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Davis, California

Tuesday, December 7, 2021

New bylaw takes aim at arbitrary ASUCD wages

Revised budgeting procedure intensifies competition between stipend employees

 

A new ASUCD bylaw will alter how the Executive Office budgets employee stipends in an attempt to better match each stipend’s value to the work it rewards.

Senate Bill #44 (SB44) will compel the Executive Office, composed of the ASUCD president, vice president and controller, to annually redistribute 12.5 percent of stipend funds to reward ASUCD employees with more demanding duties. Because overall stipend funding will not rise, increases in particular stipends will come at the expense of decreases in others.

The new budgeting procedure will take effect in the upcoming spring quarter and is presently set to stay for the next ten years. Senate passed SB44 with a 10-0-2 vote on Feb. 26.

Before the Executive Office’s shuffles stipend funds each year, the ASUCD president, vice president, controller, Business and Finance Commission chair and business manager will meet with each unit director and appraise every position receiving a stipend.

ASUCD vice president Maxwell Kappes, architect and co-author of SB44, expressed that the process of budgeting stipends has lacked appropriate sophistication.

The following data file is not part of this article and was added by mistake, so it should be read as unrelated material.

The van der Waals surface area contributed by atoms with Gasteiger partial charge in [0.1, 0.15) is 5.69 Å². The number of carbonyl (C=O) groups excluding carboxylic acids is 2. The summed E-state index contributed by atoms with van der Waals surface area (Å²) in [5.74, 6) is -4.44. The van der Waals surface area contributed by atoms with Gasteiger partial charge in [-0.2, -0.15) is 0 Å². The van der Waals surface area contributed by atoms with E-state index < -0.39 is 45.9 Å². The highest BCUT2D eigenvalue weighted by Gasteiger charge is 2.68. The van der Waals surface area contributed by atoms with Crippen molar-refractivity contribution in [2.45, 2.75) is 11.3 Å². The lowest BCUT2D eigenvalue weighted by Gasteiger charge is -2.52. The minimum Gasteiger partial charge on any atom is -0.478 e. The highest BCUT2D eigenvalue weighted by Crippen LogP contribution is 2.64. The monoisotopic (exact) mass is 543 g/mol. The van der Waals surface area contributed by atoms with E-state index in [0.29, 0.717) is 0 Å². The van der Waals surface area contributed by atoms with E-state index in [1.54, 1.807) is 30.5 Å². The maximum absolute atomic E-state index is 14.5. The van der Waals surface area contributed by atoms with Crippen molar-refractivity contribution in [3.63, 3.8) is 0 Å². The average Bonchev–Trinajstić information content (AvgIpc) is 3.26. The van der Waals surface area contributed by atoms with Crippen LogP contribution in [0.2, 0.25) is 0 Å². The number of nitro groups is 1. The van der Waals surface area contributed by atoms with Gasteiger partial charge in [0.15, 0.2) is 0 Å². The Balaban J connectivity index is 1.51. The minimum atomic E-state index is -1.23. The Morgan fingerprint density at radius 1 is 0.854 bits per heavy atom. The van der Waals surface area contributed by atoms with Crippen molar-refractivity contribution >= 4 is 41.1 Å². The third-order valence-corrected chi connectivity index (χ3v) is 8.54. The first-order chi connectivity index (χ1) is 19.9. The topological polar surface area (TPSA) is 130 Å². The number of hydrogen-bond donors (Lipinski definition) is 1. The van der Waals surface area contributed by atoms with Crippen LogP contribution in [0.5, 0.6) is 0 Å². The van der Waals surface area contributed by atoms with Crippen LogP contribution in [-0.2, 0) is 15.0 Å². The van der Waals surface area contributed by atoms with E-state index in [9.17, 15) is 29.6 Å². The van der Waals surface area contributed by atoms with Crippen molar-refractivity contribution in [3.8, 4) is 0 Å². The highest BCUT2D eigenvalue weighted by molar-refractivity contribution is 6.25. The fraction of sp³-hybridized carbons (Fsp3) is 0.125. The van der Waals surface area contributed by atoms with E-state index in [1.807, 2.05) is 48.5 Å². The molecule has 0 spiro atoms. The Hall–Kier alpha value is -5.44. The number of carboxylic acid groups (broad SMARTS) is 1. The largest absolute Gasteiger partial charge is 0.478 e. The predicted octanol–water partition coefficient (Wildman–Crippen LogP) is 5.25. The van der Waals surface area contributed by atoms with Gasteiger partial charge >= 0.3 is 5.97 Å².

“Currently, how budget works for stipends is we kind of just arbitrarily assign numbers to a lot of positions,” Kappes said. “So, this is mandating that we actually analyze positions.”

Kappes also explained that the somewhat crude nature of stipend budgeting has partly been the product of incompatible election dates and budget deadlines.

“It’s really hard to write a budget over a couple of weeks, which is really all you have,” Kappes said. “You don’t term in until week ten [of winter]. You don’t know if you’re elected until week seven. You don’t have a controller until week one or two of spring. And you have to have a budget ready by week five or six.”

Former ASUCD senator Kabir Kapur voiced concerns that SB44 will severely restrict the budgetary freedom of future Executive Offices by requiring them to focus on stipends and consequently neglect other budget items.

Given that the newly-mandated budgeting procedure will take place before budget hearings, any potential changes made by the Executive Office will be subject to senate review.

Alexis Munnelly, director of Entertainment Council, employs five stipend-compensated personnel and is herself paid by stipend. She stated that, while half of her employees feel that their wages are fair, the other half feel that they are extremely underpaid.

Munnelly said that she supports SB44. She feels that her employees deserve be paid more and hopes for increases in their stipends.

“I hope that the senators can see that they deserve the little wage that they’re receiving for the great amount of work that they are doing,” said Munnelly.

 

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